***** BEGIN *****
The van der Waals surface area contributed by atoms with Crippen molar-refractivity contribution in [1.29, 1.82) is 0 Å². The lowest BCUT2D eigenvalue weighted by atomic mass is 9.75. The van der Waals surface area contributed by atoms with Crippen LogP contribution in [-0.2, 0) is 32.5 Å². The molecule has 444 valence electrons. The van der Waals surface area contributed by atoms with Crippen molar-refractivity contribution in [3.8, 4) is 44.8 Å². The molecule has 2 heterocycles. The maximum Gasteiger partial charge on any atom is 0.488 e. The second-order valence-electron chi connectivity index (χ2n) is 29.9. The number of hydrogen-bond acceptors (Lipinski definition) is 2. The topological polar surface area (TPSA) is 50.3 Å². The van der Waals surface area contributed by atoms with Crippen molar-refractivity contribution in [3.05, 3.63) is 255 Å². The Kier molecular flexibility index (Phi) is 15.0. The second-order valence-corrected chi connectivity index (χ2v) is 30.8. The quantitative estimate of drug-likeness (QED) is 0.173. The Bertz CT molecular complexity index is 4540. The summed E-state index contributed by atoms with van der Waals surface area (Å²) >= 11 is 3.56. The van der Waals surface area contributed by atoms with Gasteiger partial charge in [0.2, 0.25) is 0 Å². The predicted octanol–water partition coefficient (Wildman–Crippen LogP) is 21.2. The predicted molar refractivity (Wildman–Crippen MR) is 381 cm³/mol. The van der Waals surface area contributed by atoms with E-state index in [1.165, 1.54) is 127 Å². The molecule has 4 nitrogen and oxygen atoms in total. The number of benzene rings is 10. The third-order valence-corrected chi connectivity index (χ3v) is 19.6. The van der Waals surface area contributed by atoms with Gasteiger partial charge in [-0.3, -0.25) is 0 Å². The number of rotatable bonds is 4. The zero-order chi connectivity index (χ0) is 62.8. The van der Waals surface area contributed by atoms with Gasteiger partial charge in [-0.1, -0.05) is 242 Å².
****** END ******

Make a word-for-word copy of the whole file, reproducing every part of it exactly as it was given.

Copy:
The van der Waals surface area contributed by atoms with Crippen molar-refractivity contribution in [1.29, 1.82) is 0 Å². The lowest BCUT2D eigenvalue weighted by atomic mass is 9.75. The van der Waals surface area contributed by atoms with Crippen LogP contribution in [-0.2, 0) is 32.5 Å². The molecule has 444 valence electrons. The van der Waals surface area contributed by atoms with Crippen molar-refractivity contribution in [3.8, 4) is 44.8 Å². The molecule has 2 heterocycles. The maximum Gasteiger partial charge on any atom is 0.488 e. The second-order valence-electron chi connectivity index (χ2n) is 29.9. The number of hydrogen-bond acceptors (Lipinski definition) is 2. The topological polar surface area (TPSA) is 50.3 Å². The van der Waals surface area contributed by atoms with Crippen molar-refractivity contribution in [3.05, 3.63) is 255 Å². The Kier molecular flexibility index (Phi) is 15.0. The second-order valence-corrected chi connectivity index (χ2v) is 30.8. The quantitative estimate of drug-likeness (QED) is 0.173. The Bertz CT molecular complexity index is 4540. The summed E-state index contributed by atoms with van der Waals surface area (Å²) >= 11 is 3.56. The van der Waals surface area contributed by atoms with Gasteiger partial charge in [0.2, 0.25) is 0 Å². The predicted octanol–water partition coefficient (Wildman–Crippen LogP) is 21.2. The predicted molar refractivity (Wildman–Crippen MR) is 381 cm³/mol. The van der Waals surface area contributed by atoms with E-state index in [1.165, 1.54) is 127 Å². The molecule has 4 nitrogen and oxygen atoms in total. The number of benzene rings is 10. The third-order valence-corrected chi connectivity index (χ3v) is 19.6. The van der Waals surface area contributed by atoms with Gasteiger partial charge in [-0.3, -0.25) is 0 Å². The number of rotatable bonds is 4. The zero-order chi connectivity index (χ0) is 62.8. The van der Waals surface area contributed by atoms with Gasteiger partial charge in [-0.1, -0.05) is 242 Å².